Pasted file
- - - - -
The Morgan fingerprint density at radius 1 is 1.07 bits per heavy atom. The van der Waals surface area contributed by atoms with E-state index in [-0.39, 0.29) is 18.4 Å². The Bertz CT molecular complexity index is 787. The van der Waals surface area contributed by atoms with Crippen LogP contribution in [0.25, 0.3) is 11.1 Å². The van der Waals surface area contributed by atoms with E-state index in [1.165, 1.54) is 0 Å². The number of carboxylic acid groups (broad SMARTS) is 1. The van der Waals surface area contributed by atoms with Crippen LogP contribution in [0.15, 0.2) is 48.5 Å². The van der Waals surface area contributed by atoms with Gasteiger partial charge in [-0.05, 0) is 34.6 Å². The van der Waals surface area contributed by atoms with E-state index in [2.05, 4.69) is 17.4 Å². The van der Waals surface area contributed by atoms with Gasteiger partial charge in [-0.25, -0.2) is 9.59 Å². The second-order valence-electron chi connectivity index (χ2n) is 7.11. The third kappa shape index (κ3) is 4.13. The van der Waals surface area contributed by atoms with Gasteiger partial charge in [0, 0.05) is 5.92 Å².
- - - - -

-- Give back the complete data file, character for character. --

The Morgan fingerprint density at radius 1 is 1.07 bits per heavy atom. The van der Waals surface area contributed by atoms with E-state index in [-0.39, 0.29) is 18.4 Å². The Bertz CT molecular complexity index is 787. The van der Waals surface area contributed by atoms with Crippen LogP contribution in [0.25, 0.3) is 11.1 Å². The van der Waals surface area contributed by atoms with E-state index in [1.165, 1.54) is 0 Å². The number of carboxylic acid groups (broad SMARTS) is 1. The van der Waals surface area contributed by atoms with Crippen LogP contribution in [0.15, 0.2) is 48.5 Å². The van der Waals surface area contributed by atoms with Gasteiger partial charge in [-0.05, 0) is 34.6 Å². The van der Waals surface area contributed by atoms with E-state index in [2.05, 4.69) is 17.4 Å². The van der Waals surface area contributed by atoms with Gasteiger partial charge in [-0.25, -0.2) is 9.59 Å². The second-order valence-electron chi connectivity index (χ2n) is 7.11. The third kappa shape index (κ3) is 4.13. The van der Waals surface area contributed by atoms with Gasteiger partial charge in [0, 0.05) is 5.92 Å².